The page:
When the Honorable Matthew A. Sciarrino denied defendant's first motion to vacate on July 31, 2006, the court applied law set forth in Strickland and People v McDonald (1 NY3d 109 [2003]). In McDonald, the court held that although immigration consequences of a guilty plea were collateral and not required to be included in counsel's advice to a defendant even though he is not a citizen of the United States, actual misadvice by counsel could constitute ineffective assistance of counsel and require the court to vacate the conviction (id., citing Strickland v Washington, 466 US 668 [1984]).

Almost four years after defendant's first motion to vacate was decided, the Supreme Court of the United States decided Padilla v Kentucky (559 US- - -, 130 S Ct 1473 [2010]), which to some extent modified the holding in McDonald. Adhering to their standard of ineffective assistance of counsel in Strickland v Washington (466 US 668 [1984]), Padilla held that ineffective assistance of counsel could result not only from defense counsel's misadvice, but also from defense counsel's failure to advise his client of the immigration consequences of a guilty plea.

Both Padilla and McDonald involve alleged misrepresentations of immigration law. However, any modification of McDonald by Padilla does not affect the instant case. In applying the first prong of Strickland, in denying defendant's first motion to vacate his conviction, Judge Sciarrino noted in his July 31, 2006 decision:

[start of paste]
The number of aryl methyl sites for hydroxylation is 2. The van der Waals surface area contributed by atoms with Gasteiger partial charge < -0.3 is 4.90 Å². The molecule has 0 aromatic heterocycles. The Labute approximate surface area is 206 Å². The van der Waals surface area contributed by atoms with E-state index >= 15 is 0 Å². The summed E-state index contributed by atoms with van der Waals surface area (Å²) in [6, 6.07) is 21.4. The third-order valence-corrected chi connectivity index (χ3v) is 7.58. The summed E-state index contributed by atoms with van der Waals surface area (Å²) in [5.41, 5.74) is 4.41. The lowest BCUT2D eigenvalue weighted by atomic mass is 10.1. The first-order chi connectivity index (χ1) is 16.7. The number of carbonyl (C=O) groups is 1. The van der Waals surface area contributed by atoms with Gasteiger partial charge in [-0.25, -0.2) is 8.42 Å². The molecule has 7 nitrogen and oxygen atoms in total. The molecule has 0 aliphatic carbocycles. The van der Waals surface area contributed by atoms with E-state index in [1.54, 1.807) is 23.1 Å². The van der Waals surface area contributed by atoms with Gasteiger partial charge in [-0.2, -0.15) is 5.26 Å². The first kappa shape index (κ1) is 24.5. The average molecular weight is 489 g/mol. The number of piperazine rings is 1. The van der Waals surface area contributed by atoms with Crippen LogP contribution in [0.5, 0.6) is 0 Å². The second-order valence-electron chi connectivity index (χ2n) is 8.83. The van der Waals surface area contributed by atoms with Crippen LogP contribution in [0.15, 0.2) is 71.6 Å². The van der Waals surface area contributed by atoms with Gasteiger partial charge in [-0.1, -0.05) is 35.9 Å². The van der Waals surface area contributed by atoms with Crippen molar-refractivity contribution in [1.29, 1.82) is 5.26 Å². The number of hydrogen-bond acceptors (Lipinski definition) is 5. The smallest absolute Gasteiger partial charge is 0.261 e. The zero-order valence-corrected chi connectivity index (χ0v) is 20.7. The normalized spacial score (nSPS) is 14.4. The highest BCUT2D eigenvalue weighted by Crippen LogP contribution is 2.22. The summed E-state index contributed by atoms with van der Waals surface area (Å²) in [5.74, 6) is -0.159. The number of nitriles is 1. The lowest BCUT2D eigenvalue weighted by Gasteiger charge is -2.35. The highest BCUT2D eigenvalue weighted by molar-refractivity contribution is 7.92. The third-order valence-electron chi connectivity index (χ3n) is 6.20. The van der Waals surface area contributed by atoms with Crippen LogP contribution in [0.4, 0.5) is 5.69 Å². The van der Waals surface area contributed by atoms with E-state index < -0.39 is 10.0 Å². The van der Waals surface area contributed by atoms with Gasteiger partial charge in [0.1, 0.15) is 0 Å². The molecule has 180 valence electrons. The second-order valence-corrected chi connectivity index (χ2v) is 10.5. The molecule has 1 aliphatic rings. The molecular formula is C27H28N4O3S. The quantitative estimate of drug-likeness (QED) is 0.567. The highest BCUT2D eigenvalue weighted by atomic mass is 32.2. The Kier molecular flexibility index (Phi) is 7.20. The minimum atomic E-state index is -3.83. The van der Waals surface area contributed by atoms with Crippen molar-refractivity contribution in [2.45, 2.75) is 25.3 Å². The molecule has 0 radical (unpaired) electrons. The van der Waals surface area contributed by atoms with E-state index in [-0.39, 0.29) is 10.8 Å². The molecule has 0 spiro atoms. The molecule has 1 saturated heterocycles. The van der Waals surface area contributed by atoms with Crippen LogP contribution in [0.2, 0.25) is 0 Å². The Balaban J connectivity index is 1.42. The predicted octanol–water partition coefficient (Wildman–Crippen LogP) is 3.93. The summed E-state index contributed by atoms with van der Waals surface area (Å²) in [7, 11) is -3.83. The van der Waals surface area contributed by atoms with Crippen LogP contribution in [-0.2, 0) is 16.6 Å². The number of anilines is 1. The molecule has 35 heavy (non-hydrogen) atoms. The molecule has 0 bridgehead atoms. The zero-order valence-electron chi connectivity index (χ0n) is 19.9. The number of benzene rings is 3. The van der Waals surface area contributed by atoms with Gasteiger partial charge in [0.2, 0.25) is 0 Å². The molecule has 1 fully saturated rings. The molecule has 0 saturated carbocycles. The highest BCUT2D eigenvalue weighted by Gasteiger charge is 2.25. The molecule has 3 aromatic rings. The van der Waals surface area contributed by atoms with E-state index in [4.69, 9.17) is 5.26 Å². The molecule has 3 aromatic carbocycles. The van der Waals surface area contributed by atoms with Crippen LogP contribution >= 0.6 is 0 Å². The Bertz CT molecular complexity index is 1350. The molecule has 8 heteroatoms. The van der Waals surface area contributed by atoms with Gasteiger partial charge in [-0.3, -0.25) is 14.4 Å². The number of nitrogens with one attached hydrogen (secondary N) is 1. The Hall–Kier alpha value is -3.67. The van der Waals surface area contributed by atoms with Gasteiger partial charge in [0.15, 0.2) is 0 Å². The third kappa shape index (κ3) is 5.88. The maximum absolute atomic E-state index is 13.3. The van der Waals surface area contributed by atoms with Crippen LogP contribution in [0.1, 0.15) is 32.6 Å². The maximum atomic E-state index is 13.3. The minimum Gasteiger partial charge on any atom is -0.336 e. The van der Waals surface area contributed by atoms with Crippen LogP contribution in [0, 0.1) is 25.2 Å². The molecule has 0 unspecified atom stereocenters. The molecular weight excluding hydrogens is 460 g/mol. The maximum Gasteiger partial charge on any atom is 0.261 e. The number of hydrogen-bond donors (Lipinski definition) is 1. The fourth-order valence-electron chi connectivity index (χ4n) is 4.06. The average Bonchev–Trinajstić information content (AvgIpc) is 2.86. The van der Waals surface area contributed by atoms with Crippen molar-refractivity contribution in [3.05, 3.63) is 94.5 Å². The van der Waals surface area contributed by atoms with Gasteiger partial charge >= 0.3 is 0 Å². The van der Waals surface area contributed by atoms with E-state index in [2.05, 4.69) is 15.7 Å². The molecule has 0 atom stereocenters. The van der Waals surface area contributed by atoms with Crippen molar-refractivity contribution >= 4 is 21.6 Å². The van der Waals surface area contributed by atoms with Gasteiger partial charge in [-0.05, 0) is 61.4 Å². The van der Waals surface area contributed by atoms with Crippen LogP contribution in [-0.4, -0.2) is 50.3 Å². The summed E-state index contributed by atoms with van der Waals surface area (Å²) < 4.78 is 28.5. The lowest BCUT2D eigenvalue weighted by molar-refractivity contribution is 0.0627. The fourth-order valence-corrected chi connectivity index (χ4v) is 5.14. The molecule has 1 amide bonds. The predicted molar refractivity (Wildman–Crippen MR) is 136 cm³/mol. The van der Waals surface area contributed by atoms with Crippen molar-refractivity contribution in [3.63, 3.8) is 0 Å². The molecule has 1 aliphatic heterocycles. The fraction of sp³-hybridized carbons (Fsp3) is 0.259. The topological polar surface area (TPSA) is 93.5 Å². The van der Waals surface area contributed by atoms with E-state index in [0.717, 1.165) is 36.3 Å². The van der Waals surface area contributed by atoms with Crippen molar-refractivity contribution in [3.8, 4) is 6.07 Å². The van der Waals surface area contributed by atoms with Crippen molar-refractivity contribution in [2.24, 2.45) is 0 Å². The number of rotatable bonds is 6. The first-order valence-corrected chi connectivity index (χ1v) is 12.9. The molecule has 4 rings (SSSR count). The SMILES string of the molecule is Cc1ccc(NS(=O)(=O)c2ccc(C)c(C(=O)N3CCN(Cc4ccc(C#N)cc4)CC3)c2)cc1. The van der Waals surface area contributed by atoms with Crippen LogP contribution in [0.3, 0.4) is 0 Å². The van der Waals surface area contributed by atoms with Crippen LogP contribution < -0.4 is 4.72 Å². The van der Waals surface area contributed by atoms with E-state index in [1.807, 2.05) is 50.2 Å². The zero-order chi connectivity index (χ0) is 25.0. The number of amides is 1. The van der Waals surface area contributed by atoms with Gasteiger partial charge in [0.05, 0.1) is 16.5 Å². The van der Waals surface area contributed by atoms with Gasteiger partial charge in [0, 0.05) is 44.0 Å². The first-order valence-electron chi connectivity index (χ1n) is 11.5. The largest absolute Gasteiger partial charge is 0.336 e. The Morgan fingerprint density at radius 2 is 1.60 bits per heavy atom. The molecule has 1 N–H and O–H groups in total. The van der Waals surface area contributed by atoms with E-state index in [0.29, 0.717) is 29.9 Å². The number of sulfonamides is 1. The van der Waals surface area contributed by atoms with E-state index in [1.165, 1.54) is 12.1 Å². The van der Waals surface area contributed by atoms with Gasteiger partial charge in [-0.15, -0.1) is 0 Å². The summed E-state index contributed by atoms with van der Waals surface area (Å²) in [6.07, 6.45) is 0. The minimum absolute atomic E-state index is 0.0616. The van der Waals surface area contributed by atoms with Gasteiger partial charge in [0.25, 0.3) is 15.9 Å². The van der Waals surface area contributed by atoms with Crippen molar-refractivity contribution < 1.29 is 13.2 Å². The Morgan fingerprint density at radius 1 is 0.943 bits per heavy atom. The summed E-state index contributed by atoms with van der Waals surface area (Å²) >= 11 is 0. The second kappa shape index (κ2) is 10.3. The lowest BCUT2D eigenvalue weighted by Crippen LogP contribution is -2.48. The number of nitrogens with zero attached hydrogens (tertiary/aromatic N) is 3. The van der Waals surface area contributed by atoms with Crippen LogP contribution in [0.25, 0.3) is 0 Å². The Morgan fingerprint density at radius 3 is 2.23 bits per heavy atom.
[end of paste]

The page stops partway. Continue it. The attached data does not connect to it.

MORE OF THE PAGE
The defendant's reliance on McDonald (supra ) is misplaced. In that case, counsel acknowledged that he had incorrectly advised defendant that his guilty plea would not result in deportation because of the Defendant's lengthy residence in the United States and the fact [sic] his three children were born in the United States. Such a definitive denial of collateral consequences is not presented in the instant matter. The court does not construe counsel's remarks to have been an affirmative misrepresentation [that] falls below an objective standard of reasonableness [italics and brackets in original; citation and internal quotation marks omitted].

Because the defendant has not carried his burden of establishing that his former counsel's performance was deficient, this court cannot reach the question of whether he suffered prejudice from that performance. [*4]

CPL 440.10 (3)(b) provides that the court may deny a motion to vacate a judgment when the "ground or issue raised upon the motion was previously determined on the merits upon a prior motion or proceeding in a court of this state...unless since the time of such determination there has been a retroactively effective change in the law controlling such issue." In a decision dated July 31, 2006, this defendant's prior motion to vacate judgement was denied because the court did not construe trial counsel's remarks as an affirmative misrepresentation that falls below an objective standard of reasonableness. The issue of whether defendant's retained trial counsel misrepresented the law was decided when the court denied defendant's first CPL article 440 motion, and that alone is reason for denying defendant's instant motion unless there has been a retroactively effective change in the law controlling such issue since then (see CPL 440.10 (3)(b)).